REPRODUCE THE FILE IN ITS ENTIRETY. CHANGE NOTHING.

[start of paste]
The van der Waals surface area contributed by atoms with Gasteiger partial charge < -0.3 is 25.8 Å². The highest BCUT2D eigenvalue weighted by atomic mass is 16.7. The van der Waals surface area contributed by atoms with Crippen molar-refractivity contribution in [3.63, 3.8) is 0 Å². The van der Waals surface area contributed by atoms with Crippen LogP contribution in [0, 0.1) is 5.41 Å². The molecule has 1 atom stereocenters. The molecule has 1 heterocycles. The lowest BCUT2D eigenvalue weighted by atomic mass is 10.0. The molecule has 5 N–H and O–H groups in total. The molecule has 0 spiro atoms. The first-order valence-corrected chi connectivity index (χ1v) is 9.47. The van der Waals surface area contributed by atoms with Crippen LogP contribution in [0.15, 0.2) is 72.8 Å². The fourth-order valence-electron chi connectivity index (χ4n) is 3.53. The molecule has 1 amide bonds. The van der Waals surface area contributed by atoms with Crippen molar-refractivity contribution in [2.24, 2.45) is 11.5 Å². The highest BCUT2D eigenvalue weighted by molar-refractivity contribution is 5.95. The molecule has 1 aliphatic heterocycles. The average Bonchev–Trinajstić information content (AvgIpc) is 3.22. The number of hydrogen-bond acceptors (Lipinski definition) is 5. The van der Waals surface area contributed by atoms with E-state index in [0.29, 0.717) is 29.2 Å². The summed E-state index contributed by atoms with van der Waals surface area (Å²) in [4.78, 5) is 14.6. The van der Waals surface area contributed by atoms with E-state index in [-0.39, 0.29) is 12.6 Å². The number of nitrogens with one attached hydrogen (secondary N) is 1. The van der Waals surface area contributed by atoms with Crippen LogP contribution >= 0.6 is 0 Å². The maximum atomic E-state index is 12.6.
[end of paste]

The van der Waals surface area contributed by atoms with Gasteiger partial charge < -0.3 is 25.8 Å². The highest BCUT2D eigenvalue weighted by atomic mass is 16.7. The van der Waals surface area contributed by atoms with Crippen molar-refractivity contribution in [3.63, 3.8) is 0 Å². The van der Waals surface area contributed by atoms with Crippen LogP contribution in [0, 0.1) is 5.41 Å². The molecule has 1 atom stereocenters. The molecule has 1 heterocycles. The lowest BCUT2D eigenvalue weighted by atomic mass is 10.0. The molecule has 5 N–H and O–H groups in total. The molecule has 0 spiro atoms. The first-order valence-corrected chi connectivity index (χ1v) is 9.47. The van der Waals surface area contributed by atoms with Crippen LogP contribution in [0.15, 0.2) is 72.8 Å². The fourth-order valence-electron chi connectivity index (χ4n) is 3.53. The molecule has 1 amide bonds. The van der Waals surface area contributed by atoms with Crippen molar-refractivity contribution in [2.24, 2.45) is 11.5 Å². The highest BCUT2D eigenvalue weighted by molar-refractivity contribution is 5.95. The molecule has 1 aliphatic heterocycles. The average Bonchev–Trinajstić information content (AvgIpc) is 3.22. The number of hydrogen-bond acceptors (Lipinski definition) is 5. The van der Waals surface area contributed by atoms with E-state index in [0.29, 0.717) is 29.2 Å². The summed E-state index contributed by atoms with van der Waals surface area (Å²) in [4.78, 5) is 14.6. The van der Waals surface area contributed by atoms with E-state index in [-0.39, 0.29) is 12.6 Å². The number of nitrogens with one attached hydrogen (secondary N) is 1. The van der Waals surface area contributed by atoms with Crippen LogP contribution >= 0.6 is 0 Å². The maximum atomic E-state index is 12.6.